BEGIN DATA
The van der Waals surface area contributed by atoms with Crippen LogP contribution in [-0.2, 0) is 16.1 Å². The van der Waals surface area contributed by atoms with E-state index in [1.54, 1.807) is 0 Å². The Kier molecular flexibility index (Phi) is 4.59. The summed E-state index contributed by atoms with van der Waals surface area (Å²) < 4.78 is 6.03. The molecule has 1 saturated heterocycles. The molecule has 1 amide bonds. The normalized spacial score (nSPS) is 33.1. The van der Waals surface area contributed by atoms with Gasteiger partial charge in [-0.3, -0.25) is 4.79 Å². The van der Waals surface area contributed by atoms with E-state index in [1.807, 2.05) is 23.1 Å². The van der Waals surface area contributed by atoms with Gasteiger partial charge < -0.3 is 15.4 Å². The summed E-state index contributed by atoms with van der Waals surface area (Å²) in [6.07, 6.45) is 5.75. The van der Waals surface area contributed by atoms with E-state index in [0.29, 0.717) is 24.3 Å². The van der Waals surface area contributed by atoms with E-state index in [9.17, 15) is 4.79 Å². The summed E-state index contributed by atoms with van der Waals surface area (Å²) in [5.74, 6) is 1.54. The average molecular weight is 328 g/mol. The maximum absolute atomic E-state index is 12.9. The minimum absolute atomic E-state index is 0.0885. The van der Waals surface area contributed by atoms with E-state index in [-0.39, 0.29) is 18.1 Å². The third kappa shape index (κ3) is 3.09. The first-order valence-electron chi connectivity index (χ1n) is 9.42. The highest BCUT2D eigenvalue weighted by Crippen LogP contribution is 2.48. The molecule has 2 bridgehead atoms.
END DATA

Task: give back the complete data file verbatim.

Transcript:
The van der Waals surface area contributed by atoms with Crippen LogP contribution in [-0.2, 0) is 16.1 Å². The van der Waals surface area contributed by atoms with E-state index in [1.54, 1.807) is 0 Å². The Kier molecular flexibility index (Phi) is 4.59. The summed E-state index contributed by atoms with van der Waals surface area (Å²) < 4.78 is 6.03. The molecule has 1 saturated heterocycles. The molecule has 1 amide bonds. The normalized spacial score (nSPS) is 33.1. The van der Waals surface area contributed by atoms with Gasteiger partial charge in [-0.3, -0.25) is 4.79 Å². The van der Waals surface area contributed by atoms with E-state index in [1.807, 2.05) is 23.1 Å². The van der Waals surface area contributed by atoms with Gasteiger partial charge < -0.3 is 15.4 Å². The summed E-state index contributed by atoms with van der Waals surface area (Å²) in [6.07, 6.45) is 5.75. The van der Waals surface area contributed by atoms with E-state index in [0.29, 0.717) is 24.3 Å². The van der Waals surface area contributed by atoms with E-state index in [9.17, 15) is 4.79 Å². The summed E-state index contributed by atoms with van der Waals surface area (Å²) in [5.74, 6) is 1.54. The average molecular weight is 328 g/mol. The maximum absolute atomic E-state index is 12.9. The minimum absolute atomic E-state index is 0.0885. The van der Waals surface area contributed by atoms with E-state index in [-0.39, 0.29) is 18.1 Å². The third kappa shape index (κ3) is 3.09. The first-order valence-electron chi connectivity index (χ1n) is 9.42. The highest BCUT2D eigenvalue weighted by Crippen LogP contribution is 2.48. The molecule has 2 bridgehead atoms.